Mr. Money Mustache, one of the top personal finance bloggers of all time, mentioned a peculiar point on the Tim Ferris Show. He said that you should optimize your finances for return on happiness (rather than the cliche return on investment or any other metric).
Similarly, I watched the billionaire Mark Cuban mention on Shark Tank that he makes his business decisions based on return on time rather than return on investment.
These amazing insights got me thinking about what the best metric is.
Clearly, return on investment alone is not the best metric if you’re looking to optimize life. Purely chasing what makes you the most money can backfire because money alone won’t always bring you fulfillment, pleasure, happiness, or what you want. There are plenty of stories of wealthy men who regret spending too little time with their family or sacrificing their health needlessly in pursuit of extra money they didn’t need.
On a personal finance front, return on happiness makes more sense because so many followers of the industry end up suffering for decades on end to build up a nest egg through compound interest that will finally make it worth it. Some of these adherents will cut ruthlessly on everything to the point where they’re biking to work, living off $100 of groceries a month, and using the showers at $10 per month gyms — all to invest the money they could have spend on lattes in an index fund that will grow to a million dollars decades down the road.
As illustrated stressed in the book The Millionaire Fastlane, maybe it’s not worth it to suffer for 90% of your life to have all this money in your 60’s or 70’s since you’ll be too old to even enjoy it.
I believe Mr. Money Moustache’s point was that contrary to standard personal finance belief, it’s sometimes okay to splurge in the short term. His belief is that your ultimate goal is to have the highest average level of happiness throughout your life rather than one where you’re suffering at the beginning of your life for a pay-off at the end or vice versa.
Is return on happiness the answer? I found this to be closer to the mark but still too vague. Those three words alone, without clear clarification, can be misinterpreted.
The reckless teenager can misinterpret “return on happiness” to be a YOLO philosophy where you believe you should do everything pleasurable now. The obvious problem with that is that the extremes of this behavior can sacrifice long-term growth and happiness for short-term pay-offs. We’re talking about indulging in drinking, partying, and hard drugs in place of studying for school or starting a business.
Having said that, I believe there is a benefit to the “For all we know, we might not get tomorrow” philosophy. Not to the extremes I just mentioned, but to the point where you emphasis enjoying and making the most of the present.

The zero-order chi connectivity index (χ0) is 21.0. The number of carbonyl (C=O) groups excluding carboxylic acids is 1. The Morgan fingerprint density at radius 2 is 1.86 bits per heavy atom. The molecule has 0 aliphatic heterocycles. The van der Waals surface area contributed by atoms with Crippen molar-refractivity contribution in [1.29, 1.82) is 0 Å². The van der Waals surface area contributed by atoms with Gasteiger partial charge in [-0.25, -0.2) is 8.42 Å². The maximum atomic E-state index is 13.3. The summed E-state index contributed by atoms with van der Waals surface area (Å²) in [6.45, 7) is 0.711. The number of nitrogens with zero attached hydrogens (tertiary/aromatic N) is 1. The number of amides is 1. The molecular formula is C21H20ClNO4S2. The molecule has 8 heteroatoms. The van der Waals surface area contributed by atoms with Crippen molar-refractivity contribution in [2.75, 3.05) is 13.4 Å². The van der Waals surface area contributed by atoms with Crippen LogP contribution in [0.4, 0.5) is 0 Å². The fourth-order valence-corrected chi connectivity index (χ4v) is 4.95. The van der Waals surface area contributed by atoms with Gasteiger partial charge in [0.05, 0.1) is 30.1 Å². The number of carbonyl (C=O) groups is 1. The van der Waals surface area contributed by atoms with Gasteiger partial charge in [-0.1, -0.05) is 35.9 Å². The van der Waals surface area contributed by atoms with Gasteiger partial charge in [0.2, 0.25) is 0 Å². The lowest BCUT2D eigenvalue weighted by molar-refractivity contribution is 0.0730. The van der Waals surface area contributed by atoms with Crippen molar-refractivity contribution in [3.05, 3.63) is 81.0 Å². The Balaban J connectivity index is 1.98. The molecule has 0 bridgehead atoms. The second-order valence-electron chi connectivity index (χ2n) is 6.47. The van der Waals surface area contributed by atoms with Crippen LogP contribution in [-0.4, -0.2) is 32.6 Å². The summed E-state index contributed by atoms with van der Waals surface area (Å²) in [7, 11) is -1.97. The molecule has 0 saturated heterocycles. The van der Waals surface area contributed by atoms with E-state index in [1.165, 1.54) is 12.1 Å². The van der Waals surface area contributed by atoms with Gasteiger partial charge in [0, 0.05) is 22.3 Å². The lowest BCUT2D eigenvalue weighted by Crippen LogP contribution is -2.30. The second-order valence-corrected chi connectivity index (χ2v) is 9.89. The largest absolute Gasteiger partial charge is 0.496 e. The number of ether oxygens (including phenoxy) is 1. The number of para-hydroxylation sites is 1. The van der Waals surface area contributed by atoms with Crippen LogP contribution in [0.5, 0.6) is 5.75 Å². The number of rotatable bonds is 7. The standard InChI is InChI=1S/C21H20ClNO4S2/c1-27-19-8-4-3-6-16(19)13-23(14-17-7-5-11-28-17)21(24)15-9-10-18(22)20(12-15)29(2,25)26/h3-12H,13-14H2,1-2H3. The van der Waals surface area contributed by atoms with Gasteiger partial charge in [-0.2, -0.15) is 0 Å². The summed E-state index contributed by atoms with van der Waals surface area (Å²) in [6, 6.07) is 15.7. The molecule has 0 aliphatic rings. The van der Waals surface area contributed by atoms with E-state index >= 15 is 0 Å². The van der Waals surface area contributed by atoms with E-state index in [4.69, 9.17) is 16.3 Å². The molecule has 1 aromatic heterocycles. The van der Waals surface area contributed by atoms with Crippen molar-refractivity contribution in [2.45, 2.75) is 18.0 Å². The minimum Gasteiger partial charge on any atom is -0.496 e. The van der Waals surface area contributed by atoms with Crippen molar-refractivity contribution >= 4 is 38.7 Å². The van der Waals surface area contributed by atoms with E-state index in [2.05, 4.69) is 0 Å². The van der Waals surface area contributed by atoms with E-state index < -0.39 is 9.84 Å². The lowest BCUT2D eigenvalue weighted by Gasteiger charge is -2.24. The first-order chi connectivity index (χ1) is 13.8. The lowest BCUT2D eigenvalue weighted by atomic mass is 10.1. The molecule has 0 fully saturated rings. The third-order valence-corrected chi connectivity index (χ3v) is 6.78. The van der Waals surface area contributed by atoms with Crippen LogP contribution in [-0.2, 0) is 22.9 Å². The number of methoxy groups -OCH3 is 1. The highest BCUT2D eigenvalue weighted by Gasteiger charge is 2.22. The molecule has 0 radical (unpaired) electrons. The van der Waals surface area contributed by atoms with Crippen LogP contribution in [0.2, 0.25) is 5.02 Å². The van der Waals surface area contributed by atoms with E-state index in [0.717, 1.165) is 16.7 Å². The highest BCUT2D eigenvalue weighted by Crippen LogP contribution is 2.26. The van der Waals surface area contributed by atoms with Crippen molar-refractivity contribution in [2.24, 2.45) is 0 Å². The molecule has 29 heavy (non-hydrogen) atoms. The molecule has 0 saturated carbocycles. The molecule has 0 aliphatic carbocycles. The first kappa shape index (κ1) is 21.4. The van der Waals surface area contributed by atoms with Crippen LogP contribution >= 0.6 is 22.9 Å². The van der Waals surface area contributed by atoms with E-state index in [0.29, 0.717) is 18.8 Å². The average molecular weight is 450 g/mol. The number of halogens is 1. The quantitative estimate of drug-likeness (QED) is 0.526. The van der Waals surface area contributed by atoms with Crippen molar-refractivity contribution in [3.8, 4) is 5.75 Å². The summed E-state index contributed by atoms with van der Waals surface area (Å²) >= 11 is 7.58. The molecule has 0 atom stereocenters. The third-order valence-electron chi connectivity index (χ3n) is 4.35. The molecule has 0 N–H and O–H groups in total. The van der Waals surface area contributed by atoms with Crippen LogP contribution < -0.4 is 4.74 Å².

Like Charlie Munger says, the extremes are usually wrong. There truth is usually somewhere in the middle.
I believe optimization, in this case, comes from having a moderate amount of fun right now, while preparing for the distant future as if you will live to get there even if there’s a chance you won’t. Specifically, this could mean budgeting and saving some of your money, but also giving yourself some leeway to spend some money or time on healthy activities that you enjoy now (like bowling, shoes, or sight-seeing). At the same time, you build for the future by investing in your education, business, or career, knowing that this will snowball into a vast resource decades down the line (this can be through online courses, podcasts, books, etc).
A more “perfect” level of optimization would be to find a job you’re 100% passionate about (or move towards that direction). That way, your work is 100% productive and building for the future while you are still enjoying the journey. And it would be ideal, from a mathematical standpoint, if all your pleasures outside of work were productive to the point where they were building to greater wealth and free to partake in.
But as Dave Ramsey says, real life isn’t just a math equation. Not all of us are like Warren Buffett as a child, who studied stock market books for fun. Few people are going to find this right out of school or have completely built this dream job even in several years in the workforce. And most likely, your hobbies and interests will require you to spend money and doesn’t seem to clearly pay off in any way financially in the short or long-term.
So what’s the TLDR of this rant? The optimal return on happiness solution is one where you optimize for a balance of the highest average of happiness throughout your whole life by enjoying the present, while still budgeting reasonably and investing for growth for the future.
I argue it isn’t a seamless straight line you’re aiming for. There will be wiggles in the line. Sometimes, there may be small periods of 2 to 4 years (say college) where it may pay off overall to suffer a little bit more on average for a higher absolute return on happiness.
Now, let’s touch on return on time.
About the Author
Will Chou has spent thousands of hours studying the world’s billionaires at willyoulaugh.com. He has poured over countless books and interviews to become THE go-to expert on billionaires and how they achieve peak performance and business success. He has a free gift for readers of this article you can get by clicking here.